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United States v. Pekin Memorial Hospital


July 9, 2008


The opinion of the court was delivered by: Joe Billy McDade United States District Judge


Before the Court is a Motion to Dismiss (Doc. 44) and accompanying Memorandum (Doc. 45), and a Motion to Reconsider (Doc. 49) and accompanying Memorandum (Doc. 50), both filed by Defendant. Plaintiff has also filed a Response (Doc. 47 & 51) to each Motion. For the following reasons, the Motion to Reconsider is DENIED and the Motion to Dismiss is GRANTED.

The relator, Deborah Landrith, filed this qui tam action pursuant to the federal False Claims Act ("FCA"). 31 U.S.C. §§ 3729 -- 3733. Landrith was a billing coder specialist for Defendant from 1984 through 2002 and her responsibilities included Medicare billing for Defendant. According to Landrith's Complaint, Defendant intentionally miscoded certain procedures and committed other acts which defrauded the United State's Medicare program. Defendant previously filed a Motion to Dismiss which argued that Landrith had failed to describe the alleged fraud with the necessary specificity required by Federal Rule of Civil Procedure 9(b).

This Court held that Landrith's Complaint had described the fraud with the necessary level of specificity, but the Complaint failed to describe which individuals were involved with the fraud. Accordingly, the Court granted the Motion to Dismiss, but gave Landrith leave to amend her Complaint to include the names of individuals involved in the fraud and descriptions of their involvement.

Landrith has now filed a Second Amended Complaint and Defendant has filed a new Motion to Dismiss. In addition, after our Appellate Court issued a decision in United States ex rel. Fowler v. Caremark RX, LLC, 496 F.3d 730 (7th Cir. 2007), Defendant filed a Motion to Reconsider in which they argued that the Seventh Circuit has filled in gaps in the law which require this Court to reconsider its previous ruling that Landrith had described the fraud with the necessary level of specificity. These two Motions are currently pending before the Court.


Landrith's Second Amended Complaint describes four specific areas where Defendant engaged in fraudulent activity in violation of the FCA. Count I states that Defendant falsely coded pre-operative testing as diagnostic testing. Specifically, Defendant would often code routine preoperative tests such as a complete blood count, a chemistry profile, prothrombin*fn1 , urinalysis, electrocardiogram and chest radiographs as diagnostic tests. According to the Complaint, these tests were ordered to determine if the patient was a suitable surgical candidate and had no relation to a treatment or illness for the surgical candidate. (Doc. 41 at 4-6.) Despite the fact that the tests were only intended to determine if the patient was a suitable candidate for surgery, the tests were fraudulently billed as diagnostic tests so that they would be covered by Medicare.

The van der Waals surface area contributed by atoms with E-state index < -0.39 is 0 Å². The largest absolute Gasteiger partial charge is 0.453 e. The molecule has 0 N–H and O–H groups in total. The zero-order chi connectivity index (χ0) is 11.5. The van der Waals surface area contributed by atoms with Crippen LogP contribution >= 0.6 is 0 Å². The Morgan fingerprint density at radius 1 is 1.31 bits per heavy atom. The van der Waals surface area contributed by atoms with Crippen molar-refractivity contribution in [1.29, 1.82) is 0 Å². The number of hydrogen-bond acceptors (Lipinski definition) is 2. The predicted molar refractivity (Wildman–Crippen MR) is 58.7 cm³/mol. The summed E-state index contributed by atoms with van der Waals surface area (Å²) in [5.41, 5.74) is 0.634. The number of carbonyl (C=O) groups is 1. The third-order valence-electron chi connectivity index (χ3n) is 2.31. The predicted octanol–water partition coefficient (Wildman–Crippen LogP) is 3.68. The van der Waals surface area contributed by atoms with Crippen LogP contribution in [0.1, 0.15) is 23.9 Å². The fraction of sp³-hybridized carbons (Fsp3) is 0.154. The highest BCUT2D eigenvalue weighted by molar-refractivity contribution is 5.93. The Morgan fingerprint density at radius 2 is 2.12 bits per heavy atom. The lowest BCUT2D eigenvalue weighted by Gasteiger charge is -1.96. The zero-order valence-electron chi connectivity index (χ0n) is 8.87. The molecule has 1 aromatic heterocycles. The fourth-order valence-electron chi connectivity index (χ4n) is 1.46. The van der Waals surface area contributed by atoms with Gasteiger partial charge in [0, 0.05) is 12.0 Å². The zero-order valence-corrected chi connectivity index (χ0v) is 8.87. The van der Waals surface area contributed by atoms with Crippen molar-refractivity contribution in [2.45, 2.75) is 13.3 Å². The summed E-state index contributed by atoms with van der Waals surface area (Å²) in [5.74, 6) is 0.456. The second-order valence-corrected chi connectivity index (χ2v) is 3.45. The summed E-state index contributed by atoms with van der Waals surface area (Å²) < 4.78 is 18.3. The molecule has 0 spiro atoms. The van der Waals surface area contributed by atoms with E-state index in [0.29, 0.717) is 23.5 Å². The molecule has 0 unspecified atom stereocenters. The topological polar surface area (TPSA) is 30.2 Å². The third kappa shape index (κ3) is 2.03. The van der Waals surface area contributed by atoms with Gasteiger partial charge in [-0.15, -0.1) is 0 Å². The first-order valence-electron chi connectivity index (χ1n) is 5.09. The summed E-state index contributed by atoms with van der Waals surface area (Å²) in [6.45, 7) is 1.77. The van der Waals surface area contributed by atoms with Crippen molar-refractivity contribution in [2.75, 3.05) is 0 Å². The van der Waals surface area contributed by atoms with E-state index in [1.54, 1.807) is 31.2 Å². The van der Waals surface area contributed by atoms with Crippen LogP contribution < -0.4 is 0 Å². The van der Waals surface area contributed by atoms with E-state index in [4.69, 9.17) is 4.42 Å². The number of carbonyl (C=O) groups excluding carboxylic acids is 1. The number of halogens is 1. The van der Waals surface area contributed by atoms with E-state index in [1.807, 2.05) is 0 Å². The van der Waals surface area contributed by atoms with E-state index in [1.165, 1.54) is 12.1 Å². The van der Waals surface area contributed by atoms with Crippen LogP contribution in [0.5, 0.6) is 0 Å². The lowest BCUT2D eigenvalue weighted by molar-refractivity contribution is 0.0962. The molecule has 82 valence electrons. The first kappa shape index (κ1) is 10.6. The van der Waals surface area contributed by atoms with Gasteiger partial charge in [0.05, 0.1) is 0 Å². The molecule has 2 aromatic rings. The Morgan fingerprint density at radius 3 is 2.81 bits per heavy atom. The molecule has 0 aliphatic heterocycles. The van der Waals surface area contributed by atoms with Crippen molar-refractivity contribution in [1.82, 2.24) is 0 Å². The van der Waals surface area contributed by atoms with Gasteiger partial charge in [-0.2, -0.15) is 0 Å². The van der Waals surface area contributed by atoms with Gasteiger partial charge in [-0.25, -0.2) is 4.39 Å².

Count II discusses prostate screening exams. Under the Medicare program, only certain prostate screening exams are covered by Medicare. For example, only one prostate specific antigen test per year is covered for patients with lower urinary tract signs or symptoms for men under 50 who show no change in their symptoms. However, certain tests are always covered, such as tests performed on a patient who has an enlarged prostate that is causing him transient or chronic incontinence. In this case, so that Defendant would be reimbursed for all prostate screening tests, even those that they were not entitled to payment, the bill coders were directed to fraudulently code all prostate tests as tests on an individual who had an enlarged prostate that was causing him transient or chronic incontinence.

Count III discusses mammograms. Certain mammograms are covered depending upon a patient's age, history and symptoms. 42 C.F.R. § 410.34. However, all tests are covered if they are performed on a patient who has a lump in her breast. According to the Complaint, bill coders were directed to fraudulently code all mammograms as if they had been performed on a patient with a lump or mass in the breast, so that the test would be covered by Medicare.

Finally, Count IV discusses fraudulent signatures. According to the Complaint, Defendant would submit claims to Medicare with signatures that were forged and unauthorized. Specifically, she observed Medicare claims that were filed with a signature stamp bearing her name that she had never processed. In addition, she personally observed claims that bore the electronic signature of a billing specialist named Marsha Mettam. This is significant because these claims were dated as late as six months after Mettam's death. According to the Complaint, the government is entitled to a civil penalty for each of the fraudulently signed claims.

Finally, Counts V through IX restate the same facts but allege common law claims including unjust enrichment, payment by mistake of fact, and common law fraud.